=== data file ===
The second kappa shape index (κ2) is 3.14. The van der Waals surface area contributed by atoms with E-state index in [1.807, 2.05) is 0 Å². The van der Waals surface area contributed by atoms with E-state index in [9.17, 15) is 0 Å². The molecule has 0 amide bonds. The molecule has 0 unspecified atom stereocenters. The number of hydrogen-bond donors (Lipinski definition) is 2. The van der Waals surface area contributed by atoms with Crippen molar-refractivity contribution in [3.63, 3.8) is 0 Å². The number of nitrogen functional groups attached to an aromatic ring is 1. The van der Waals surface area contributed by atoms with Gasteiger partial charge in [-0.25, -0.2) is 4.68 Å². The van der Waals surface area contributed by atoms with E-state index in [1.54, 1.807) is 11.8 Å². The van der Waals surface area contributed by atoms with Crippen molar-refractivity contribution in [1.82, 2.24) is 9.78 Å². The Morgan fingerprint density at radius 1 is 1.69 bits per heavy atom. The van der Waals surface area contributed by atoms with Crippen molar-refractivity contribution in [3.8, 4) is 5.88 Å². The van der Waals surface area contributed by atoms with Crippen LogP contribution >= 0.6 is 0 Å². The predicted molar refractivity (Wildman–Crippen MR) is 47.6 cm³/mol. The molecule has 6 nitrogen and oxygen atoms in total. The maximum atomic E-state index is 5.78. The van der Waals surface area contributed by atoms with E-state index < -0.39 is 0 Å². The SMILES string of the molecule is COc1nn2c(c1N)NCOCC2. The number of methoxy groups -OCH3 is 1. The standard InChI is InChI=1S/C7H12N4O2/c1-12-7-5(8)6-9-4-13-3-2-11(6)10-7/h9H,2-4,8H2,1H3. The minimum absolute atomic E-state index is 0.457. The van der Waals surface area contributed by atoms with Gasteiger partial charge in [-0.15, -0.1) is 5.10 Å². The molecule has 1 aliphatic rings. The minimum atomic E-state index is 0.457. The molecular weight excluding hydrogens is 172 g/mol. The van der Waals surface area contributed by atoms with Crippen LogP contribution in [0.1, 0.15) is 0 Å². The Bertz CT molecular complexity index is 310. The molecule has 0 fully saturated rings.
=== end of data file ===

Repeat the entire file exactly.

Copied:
The second kappa shape index (κ2) is 3.14. The van der Waals surface area contributed by atoms with E-state index in [1.807, 2.05) is 0 Å². The van der Waals surface area contributed by atoms with E-state index in [9.17, 15) is 0 Å². The molecule has 0 amide bonds. The molecule has 0 unspecified atom stereocenters. The number of hydrogen-bond donors (Lipinski definition) is 2. The van der Waals surface area contributed by atoms with Crippen molar-refractivity contribution in [3.63, 3.8) is 0 Å². The number of nitrogen functional groups attached to an aromatic ring is 1. The van der Waals surface area contributed by atoms with Gasteiger partial charge in [-0.25, -0.2) is 4.68 Å². The van der Waals surface area contributed by atoms with E-state index in [1.54, 1.807) is 11.8 Å². The van der Waals surface area contributed by atoms with Crippen molar-refractivity contribution in [1.82, 2.24) is 9.78 Å². The Morgan fingerprint density at radius 1 is 1.69 bits per heavy atom. The van der Waals surface area contributed by atoms with Crippen molar-refractivity contribution in [3.8, 4) is 5.88 Å². The van der Waals surface area contributed by atoms with Crippen LogP contribution >= 0.6 is 0 Å². The predicted molar refractivity (Wildman–Crippen MR) is 47.6 cm³/mol. The molecule has 6 nitrogen and oxygen atoms in total. The maximum atomic E-state index is 5.78. The van der Waals surface area contributed by atoms with E-state index < -0.39 is 0 Å². The SMILES string of the molecule is COc1nn2c(c1N)NCOCC2. The number of methoxy groups -OCH3 is 1. The standard InChI is InChI=1S/C7H12N4O2/c1-12-7-5(8)6-9-4-13-3-2-11(6)10-7/h9H,2-4,8H2,1H3. The minimum absolute atomic E-state index is 0.457. The van der Waals surface area contributed by atoms with Gasteiger partial charge in [-0.15, -0.1) is 5.10 Å². The molecule has 1 aliphatic rings. The minimum atomic E-state index is 0.457. The molecular weight excluding hydrogens is 172 g/mol. The van der Waals surface area contributed by atoms with Crippen LogP contribution in [0.1, 0.15) is 0 Å². The Bertz CT molecular complexity index is 310. The molecule has 0 fully saturated rings.